It is not difficult to see how posting in a Sasha Shulgin thread might have repercussions for American citizens. For instance, Mr. Opportunist, since both you and I posted in the same comment thread, even though I have no idea who you are and never will, our names are linked in some NSA database. How this can bite you in the ass (albeit, currently at a low probability level) is already public knowledge:
Must not get sucked into comments. Must stop wasting time on Slashdot.
OK, this comment does not count, and maybe I could read just one more story---it may expand my mind in unexpected ways, after all.
But I will get to work! I will close this tab and not post this comment.
Damn. Hey, I'm kind of hungry. Anyone up for going out to lunch?
nickrjsmith writes: I want to ask slashdotters a question. Where is your task bar? Mine is along the right hand side, top to bottom. I do this as it provides me with more vertical space for browsing docs, webpages etc. After all, it's rare I need axtra space left / right on a wide screen. Where is your placed? Could this be a poll?
esocid writes: 42-year-old Michael Allison of Illinois could spend the rest of his life in prison for recording police in public. He faces five counts of eavesdropping, a class one felony. The Illinois Assistant Attorney General has joined the case and told the judge that citizens do not have the constitutional right to record police.
I wish I had your problems, then, because mine not only never got solved quickly, but never got solved. As for my attitude being "dated," well, it's dated exactly two weeks ago, which was the last time I was foolish enough to try to get support from Microsoft.
tanveer1979 writes: Indian students duped by the dodgy Tri-Valley university in California have been fitted with GPS radio collars by the immigration authorities.
Scores of Indian students were caught in a scam where the university violated immigration norms and illegally got the students F1 visa and immigration status. To keep a track on the movements of the students, the authorities put GPS radio tags. This is spiraling into a major diplomatic row between India and USA, with the former calling the practice inhuman and unwanted.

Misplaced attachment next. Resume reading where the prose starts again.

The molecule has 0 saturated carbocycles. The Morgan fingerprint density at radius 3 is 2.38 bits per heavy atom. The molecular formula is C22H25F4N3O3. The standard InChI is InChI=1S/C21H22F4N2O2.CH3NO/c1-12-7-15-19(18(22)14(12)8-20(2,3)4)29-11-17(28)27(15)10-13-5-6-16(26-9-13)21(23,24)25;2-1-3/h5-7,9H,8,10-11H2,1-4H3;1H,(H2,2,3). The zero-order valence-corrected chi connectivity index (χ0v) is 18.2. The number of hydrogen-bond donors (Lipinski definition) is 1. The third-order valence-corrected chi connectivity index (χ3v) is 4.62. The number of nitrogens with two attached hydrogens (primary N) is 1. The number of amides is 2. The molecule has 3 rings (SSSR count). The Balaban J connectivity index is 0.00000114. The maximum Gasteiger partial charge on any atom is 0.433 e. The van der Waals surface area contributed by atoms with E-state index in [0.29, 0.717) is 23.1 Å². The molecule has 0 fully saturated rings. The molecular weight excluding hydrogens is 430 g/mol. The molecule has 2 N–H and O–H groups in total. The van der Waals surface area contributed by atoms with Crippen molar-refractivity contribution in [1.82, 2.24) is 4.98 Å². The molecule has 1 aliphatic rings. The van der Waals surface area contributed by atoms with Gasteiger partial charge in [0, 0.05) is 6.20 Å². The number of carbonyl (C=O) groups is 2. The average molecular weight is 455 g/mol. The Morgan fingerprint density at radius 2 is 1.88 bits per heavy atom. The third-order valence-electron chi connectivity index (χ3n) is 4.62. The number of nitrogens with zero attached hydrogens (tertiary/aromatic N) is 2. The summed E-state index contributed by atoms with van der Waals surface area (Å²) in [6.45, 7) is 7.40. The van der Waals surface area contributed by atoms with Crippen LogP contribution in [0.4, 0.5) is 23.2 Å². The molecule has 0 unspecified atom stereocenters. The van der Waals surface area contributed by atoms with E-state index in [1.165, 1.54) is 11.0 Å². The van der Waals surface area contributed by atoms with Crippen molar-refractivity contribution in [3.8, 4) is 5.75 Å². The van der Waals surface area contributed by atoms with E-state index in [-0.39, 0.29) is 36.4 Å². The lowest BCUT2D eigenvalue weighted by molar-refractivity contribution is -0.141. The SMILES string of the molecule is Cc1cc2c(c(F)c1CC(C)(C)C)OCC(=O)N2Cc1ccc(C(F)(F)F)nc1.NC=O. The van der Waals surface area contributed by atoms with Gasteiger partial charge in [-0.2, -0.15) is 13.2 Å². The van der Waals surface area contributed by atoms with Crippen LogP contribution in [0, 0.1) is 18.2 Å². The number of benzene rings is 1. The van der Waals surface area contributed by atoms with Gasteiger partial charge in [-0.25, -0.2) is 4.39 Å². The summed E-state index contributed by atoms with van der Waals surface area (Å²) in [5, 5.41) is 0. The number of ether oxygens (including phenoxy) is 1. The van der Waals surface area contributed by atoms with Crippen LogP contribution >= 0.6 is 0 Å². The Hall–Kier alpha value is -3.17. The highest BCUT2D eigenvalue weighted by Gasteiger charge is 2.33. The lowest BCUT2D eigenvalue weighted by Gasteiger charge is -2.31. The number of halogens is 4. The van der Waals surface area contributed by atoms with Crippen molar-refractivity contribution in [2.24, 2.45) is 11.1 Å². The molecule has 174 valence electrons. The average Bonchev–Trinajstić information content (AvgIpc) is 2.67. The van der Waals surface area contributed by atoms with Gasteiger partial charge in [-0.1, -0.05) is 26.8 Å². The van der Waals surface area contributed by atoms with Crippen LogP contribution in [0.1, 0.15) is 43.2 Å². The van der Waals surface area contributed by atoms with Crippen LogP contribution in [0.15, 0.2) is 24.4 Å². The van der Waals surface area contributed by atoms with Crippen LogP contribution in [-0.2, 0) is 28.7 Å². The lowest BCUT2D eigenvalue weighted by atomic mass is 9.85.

Luckily, we have numerous texts and hundreds of years of scholarship. There is good consensus on what is and what is not authentic. This is not some sort of code like in an Enigma machine; you don't need a decoder ring. RTFA.
I would like to say that I was one of those who said that there must be something more there when reading Plato, but this news has me stunned. If this holds true, it will be an epochal discovery. Me, I can't remember the last time we had one of those in philosophy. Just hope it won't turn out to be cold fusion.
Julie188 writes: On Tuesday, Microsoft was awarded a U.S. patent for "portable applications." The description of this innovative technology? Running an executable file from a flash device. Does this, or does this not, sound an awful lot like running an application from a thumb drive instead of loading it onto your computer? A Microsoft spokesperson offers this clarification: "The patent relates to portable applications that can be executed from a portable memory device (such as a USB flash drive) without impacting the configuration of the computer. The patent is not directed solely to running an application from a flash drive but to running an application from the flash drive without altering the configuration of the computer."